Sure enough, the boat worked for one day, then crapped out for the rest of the trip despite actions to prevent such an occurrence. But there was no woe be us -- we rented for much of the week and made the best of it.
As to wireless usage, one might say that no use would’ve been appropriate given that we were on a vacation. But while others were at “Digital Detox” camp http://www.cnn.com/2013/05/01/tech/mobile/digital-detox-camp, those around me were as connected as frustration and my putter.
- My 83-year-old mother in law was streaming classical music via the iHeartRadio app on her iPhone.
- There was an extended discussion among five about smartphone ringtone selections with Marimba receiving way more support than the choice to have the device ring with a dog’s bark.
- Photo sharing was as common as the swatting of a mosquito with shots of sunsets, eagles, and family members being sent to Facebook, Twitter and via email to those away from the action.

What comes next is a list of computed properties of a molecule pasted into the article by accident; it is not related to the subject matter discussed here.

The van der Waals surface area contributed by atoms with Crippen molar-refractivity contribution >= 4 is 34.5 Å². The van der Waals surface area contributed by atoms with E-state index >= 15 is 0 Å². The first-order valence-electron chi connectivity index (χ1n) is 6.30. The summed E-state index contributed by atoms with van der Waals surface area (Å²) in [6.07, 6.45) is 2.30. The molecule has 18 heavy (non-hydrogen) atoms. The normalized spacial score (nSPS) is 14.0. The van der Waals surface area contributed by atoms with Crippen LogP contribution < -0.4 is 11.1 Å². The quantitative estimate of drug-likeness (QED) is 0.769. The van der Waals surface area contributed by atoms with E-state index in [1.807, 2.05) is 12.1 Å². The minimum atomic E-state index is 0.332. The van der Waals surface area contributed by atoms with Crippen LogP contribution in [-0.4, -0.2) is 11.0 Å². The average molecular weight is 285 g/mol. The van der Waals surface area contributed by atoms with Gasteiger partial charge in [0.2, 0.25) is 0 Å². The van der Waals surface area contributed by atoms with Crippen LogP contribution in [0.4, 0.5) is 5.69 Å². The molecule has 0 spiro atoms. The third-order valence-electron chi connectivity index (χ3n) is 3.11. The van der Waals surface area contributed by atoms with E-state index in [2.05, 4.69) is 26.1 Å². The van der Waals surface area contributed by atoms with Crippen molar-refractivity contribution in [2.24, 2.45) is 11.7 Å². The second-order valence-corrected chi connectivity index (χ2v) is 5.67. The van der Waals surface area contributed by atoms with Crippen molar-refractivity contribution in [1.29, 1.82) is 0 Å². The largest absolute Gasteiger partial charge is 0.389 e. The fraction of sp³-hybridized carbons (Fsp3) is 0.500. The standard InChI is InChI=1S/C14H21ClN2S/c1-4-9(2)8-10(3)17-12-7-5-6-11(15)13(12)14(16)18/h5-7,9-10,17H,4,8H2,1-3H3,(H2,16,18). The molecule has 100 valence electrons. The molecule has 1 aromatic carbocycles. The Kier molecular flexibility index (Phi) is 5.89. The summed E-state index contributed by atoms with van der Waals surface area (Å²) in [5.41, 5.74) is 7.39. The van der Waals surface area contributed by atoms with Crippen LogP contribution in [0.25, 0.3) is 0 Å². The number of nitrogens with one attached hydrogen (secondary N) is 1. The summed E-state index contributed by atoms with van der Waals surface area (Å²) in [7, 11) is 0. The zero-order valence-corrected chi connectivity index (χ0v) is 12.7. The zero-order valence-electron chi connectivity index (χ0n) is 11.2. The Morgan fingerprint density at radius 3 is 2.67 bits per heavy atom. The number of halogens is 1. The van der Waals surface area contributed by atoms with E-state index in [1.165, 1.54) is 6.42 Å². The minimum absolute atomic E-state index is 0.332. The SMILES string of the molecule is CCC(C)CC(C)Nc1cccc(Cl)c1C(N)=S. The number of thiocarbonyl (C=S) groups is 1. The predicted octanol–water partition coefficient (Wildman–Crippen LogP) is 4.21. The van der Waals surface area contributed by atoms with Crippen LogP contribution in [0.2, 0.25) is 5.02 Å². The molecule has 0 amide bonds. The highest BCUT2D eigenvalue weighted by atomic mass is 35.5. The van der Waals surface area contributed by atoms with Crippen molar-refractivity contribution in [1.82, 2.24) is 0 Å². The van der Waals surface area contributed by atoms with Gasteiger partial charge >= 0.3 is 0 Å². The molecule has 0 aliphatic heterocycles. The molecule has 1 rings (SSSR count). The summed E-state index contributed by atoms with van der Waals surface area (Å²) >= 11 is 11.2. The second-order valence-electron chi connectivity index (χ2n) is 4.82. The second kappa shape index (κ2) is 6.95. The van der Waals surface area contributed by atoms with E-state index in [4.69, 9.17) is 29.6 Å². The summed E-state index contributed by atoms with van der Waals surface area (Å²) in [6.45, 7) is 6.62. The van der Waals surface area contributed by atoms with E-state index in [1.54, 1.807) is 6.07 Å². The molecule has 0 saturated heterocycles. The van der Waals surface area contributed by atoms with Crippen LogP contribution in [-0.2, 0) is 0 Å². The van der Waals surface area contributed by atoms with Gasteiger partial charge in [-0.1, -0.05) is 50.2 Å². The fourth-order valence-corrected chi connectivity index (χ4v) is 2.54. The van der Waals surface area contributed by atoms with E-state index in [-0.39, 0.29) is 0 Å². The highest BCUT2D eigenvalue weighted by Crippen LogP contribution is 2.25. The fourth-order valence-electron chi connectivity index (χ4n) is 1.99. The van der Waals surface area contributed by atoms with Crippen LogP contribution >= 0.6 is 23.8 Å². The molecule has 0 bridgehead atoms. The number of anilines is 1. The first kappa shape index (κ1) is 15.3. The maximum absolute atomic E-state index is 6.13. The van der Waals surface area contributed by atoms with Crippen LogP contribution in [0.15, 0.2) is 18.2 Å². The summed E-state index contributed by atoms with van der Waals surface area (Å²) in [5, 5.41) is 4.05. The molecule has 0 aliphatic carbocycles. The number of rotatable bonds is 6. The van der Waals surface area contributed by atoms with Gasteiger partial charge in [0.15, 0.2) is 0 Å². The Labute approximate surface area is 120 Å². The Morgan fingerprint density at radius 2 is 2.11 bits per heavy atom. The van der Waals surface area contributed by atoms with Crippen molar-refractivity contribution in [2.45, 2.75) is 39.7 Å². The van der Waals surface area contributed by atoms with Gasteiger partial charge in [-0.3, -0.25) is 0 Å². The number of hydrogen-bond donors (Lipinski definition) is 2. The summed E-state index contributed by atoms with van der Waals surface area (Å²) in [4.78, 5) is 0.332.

- Navigation came through apps rather than maps.
- Access to information was a close as the phone’s browser and apps with answers coming on forgotten movie titles, hours of operation for the town’s best pizza joint, and the best prices on hotel rooms for the upcoming business trip.
There was relatively little discussion about mobile marketing and advertising, but the sense I had was that brand messages delivered with personalization, relevance, and offers would be welcomed and acted upon.
On the way home, we spent an evening in Minneapolis with long-time friends in their 60s who said that they wanted to further their education on “gadgets”. Rather than ask me questions about phablets and the coming iWatch, they were fascinated to have me walk through use of my iPad 2.
“Who makes the iPad?” asked one, who is the owner of a Samsung smartphone.
Apple awareness clearly hasn’t reached the 100 percent mark.